U.S. stocks slipped in cautious trading on Tuesday morning as Americans headed to elect their next president, with the odds currently favoring Democrat nominee Hillary Clinton.
Clinton has a 90 percent chance of defeating Republican nominee Donald Trump, according to the final Reuters/Ipsos States of the Nation poll released on Monday.
The former secretary of state was on track to win 303 votes in the Electoral College to Trump’s 235, clearing the 270 needed for victory, and leads Trump by about 45 percent to 42 percent in the popular vote.
Read More: Why Wall Street Thinks Trump Can Win
The iShares MSCI Mexico Capped ETF, known of late as the “Trump ETF”, was flat, a day after notching its best day in more than five years on Monday. The ETF is viewed as a barometer of Trump’s chances of winning the election since his policies are considered negative for Mexico.
Investor appetite for riskier assets appeared to be low as Wall Street is also coming off its best day in more than eight months on Monday after the FBI said it would not press criminal charges against Clinton over her use of a private email server.
The CBOE Volatility index, dubbed Wall Street’s “fear gauge”, was up 5.1 percent, after having notched its biggest one-day drop since late June on Monday.
Investors favor Clinton as they view her offering greater clarity and stability to the markets. A Clinton win is also perceived as not hindering the chances of the Federal Reserve raising interest rates next month.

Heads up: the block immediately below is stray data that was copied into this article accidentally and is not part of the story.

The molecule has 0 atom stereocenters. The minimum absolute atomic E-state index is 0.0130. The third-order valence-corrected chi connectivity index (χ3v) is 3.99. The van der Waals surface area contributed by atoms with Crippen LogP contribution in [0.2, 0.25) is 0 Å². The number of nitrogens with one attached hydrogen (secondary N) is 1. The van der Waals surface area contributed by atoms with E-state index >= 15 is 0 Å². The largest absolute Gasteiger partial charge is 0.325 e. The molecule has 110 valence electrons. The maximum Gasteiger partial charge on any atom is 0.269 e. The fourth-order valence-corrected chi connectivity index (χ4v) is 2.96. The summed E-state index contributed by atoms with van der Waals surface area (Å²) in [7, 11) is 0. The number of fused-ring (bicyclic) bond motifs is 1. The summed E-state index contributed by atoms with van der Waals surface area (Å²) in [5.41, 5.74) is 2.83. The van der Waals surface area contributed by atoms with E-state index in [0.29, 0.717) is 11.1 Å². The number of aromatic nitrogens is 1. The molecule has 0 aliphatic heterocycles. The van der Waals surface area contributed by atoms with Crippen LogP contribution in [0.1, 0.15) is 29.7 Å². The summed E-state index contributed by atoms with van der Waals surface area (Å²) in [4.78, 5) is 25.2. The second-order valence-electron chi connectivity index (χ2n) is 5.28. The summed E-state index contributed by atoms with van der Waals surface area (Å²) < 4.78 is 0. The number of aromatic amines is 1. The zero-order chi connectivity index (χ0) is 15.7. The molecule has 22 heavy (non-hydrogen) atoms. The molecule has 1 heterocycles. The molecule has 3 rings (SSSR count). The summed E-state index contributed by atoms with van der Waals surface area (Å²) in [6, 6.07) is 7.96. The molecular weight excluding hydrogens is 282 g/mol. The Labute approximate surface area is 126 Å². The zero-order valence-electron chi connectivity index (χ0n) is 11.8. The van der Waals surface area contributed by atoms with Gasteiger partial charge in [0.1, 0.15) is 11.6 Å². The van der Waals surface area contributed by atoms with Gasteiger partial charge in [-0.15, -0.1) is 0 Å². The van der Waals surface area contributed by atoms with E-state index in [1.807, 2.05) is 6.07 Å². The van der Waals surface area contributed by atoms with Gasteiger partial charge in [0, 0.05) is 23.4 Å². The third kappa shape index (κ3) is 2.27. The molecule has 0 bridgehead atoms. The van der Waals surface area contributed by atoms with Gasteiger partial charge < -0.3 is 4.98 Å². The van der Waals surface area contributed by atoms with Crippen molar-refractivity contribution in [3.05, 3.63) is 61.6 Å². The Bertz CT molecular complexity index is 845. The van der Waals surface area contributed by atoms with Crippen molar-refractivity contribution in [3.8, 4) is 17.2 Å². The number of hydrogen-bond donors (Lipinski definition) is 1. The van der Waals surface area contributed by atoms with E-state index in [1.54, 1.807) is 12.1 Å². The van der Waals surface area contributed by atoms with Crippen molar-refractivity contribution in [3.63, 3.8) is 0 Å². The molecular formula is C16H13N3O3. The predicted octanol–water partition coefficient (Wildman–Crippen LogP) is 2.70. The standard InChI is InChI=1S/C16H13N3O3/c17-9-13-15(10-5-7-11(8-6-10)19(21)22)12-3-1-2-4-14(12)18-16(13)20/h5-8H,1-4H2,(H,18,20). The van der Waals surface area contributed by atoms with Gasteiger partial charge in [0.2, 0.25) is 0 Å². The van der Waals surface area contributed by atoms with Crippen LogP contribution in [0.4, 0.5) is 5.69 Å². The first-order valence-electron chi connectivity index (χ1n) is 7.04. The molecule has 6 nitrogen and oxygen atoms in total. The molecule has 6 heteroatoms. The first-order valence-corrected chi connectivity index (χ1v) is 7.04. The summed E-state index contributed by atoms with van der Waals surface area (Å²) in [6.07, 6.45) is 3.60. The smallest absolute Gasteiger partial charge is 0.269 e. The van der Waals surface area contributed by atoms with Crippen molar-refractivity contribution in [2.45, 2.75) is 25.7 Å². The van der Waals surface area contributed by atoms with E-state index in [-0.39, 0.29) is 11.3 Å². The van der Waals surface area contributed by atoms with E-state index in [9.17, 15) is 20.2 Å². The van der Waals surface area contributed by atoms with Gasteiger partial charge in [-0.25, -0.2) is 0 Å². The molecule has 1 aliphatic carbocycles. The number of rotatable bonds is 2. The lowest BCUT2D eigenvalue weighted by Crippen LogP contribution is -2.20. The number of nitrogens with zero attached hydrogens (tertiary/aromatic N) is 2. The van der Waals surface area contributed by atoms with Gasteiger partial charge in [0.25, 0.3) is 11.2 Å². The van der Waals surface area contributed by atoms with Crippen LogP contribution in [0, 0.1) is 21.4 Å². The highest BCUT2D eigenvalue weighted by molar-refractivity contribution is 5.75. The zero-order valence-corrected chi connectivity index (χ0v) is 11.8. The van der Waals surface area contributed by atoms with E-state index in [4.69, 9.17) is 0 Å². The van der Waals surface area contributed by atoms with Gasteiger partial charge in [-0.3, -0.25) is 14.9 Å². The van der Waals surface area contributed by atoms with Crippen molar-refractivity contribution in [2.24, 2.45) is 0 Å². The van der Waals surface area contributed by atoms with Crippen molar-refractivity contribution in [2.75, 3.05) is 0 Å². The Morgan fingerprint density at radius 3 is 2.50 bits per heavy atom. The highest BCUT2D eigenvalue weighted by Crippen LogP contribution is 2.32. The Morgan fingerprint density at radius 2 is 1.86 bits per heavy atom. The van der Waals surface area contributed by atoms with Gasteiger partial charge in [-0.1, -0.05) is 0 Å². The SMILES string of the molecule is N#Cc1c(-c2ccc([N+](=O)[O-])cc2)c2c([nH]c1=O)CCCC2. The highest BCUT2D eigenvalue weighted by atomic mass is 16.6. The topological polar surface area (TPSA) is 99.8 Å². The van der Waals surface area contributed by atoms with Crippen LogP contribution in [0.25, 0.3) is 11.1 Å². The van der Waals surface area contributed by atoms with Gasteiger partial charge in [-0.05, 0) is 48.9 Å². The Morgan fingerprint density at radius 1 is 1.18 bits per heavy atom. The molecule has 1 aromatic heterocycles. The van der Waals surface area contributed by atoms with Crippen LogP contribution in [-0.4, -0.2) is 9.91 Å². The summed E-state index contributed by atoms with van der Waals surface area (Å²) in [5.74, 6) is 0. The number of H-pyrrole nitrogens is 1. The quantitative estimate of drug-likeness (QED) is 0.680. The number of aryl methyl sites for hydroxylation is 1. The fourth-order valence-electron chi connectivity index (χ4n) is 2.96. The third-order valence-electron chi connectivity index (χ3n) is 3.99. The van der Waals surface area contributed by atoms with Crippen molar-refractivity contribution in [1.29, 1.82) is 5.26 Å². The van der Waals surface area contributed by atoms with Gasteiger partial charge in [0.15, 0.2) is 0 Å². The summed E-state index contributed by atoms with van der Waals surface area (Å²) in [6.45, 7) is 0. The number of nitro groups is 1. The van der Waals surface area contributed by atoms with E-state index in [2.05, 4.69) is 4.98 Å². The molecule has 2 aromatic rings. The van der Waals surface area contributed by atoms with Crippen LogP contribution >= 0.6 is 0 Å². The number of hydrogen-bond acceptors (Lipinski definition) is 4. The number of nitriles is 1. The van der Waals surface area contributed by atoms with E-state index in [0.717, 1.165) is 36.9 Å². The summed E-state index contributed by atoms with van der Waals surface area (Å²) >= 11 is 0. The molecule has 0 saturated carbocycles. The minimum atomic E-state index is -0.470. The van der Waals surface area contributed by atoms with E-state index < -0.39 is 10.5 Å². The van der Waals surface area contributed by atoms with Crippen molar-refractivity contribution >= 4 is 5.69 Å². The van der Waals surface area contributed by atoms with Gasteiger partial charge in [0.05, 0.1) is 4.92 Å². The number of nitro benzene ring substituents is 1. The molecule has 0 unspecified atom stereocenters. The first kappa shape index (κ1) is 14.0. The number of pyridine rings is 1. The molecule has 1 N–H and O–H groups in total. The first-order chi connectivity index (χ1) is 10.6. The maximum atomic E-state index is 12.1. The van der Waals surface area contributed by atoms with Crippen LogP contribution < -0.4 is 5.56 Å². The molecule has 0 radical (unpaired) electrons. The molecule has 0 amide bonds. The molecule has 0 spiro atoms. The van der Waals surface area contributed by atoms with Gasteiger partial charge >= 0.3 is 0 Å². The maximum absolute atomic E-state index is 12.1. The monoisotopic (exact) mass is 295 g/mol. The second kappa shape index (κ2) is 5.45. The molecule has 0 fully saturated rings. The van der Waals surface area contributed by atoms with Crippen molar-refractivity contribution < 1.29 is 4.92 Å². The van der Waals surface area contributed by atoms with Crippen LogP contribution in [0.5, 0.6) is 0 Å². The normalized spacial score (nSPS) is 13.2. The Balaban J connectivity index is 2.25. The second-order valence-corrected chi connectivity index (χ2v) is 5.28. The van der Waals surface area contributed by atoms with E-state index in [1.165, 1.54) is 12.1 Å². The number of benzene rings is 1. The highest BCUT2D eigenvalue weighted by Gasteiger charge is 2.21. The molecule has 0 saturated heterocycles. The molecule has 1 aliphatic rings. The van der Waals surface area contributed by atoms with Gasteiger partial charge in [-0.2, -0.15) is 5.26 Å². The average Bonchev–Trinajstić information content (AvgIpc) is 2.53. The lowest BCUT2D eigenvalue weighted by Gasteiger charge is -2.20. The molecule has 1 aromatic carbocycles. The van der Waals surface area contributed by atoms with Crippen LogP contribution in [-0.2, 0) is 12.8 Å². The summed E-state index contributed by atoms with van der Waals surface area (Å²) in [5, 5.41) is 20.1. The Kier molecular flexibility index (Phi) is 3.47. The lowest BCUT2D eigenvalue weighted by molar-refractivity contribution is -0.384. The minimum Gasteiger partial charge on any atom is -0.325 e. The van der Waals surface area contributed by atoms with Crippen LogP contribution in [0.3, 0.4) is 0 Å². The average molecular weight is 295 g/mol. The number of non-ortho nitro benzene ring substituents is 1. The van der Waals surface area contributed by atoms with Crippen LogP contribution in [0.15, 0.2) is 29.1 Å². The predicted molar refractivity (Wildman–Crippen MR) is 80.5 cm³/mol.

On the other hand, Trump’s stance on foreign policy, trade an immigration is more uncertain and therefore more unnerving for the markets.
Still, traders remain wary, noting Britain’s shock vote in June to leave the European Union had wrongfooted bookmakers and most pollsters.
“The Brexit effect is in play. However, unlike Brexit, if we get a Trump victory, I believe the effect will last a little longer,” said Andre Bakhos, managing director at Janlyn Capital in Bernardsville, New Jersey.
At 9:36 a.m. ET (1336 GMT), the Dow Jones Industrial Average was down 37.56 points, or 0.21 percent, at 18,222.04.
The S&P 500 was down 6.71 points, or 0.31 percent, at 2,124.81 and the Nasdaq Composite was down 15.20 points, or 0.29 percent, at 5,150.97.
The defensive utilities and telecom services sectors were the top gainers among the 11 major S&P 500 sectors. The healthcare and financial sectors were the top drags.
Also weighing on sentiment was a round of disappointing reports from companies.
CVS was down 16.2 percent at $70 and was the top drag on the S&P after the drugstore operator cut its full-year profit forecast. Walgreens fell 4.9 percent.
Hertz’s near 50 percent slump was set to be the stock’s biggest ever after the car rental company slashed its full-year profit forecast.
Valeant tumbled 26.8 percent to $13.98 after the drugmaker reported a smaller-than-expected quarterly adjusted profit and cut its full-year forecast.
Endo gave up premarket gains to trade down 8.7 percent after the company said it is facing increasing pricing and competitive pressure in its U.S. generics business.
Declining issues outnumbered advancing ones on the New York Stock Exchange by 1,724 to 846. On the Nasdaq, 1,418 issues fell and 675 advanced.
The S&P 500 index showed 5 new 52-week highs and 3 new lows, while the Nasdaq recorded 15 new highs and 26 new lows.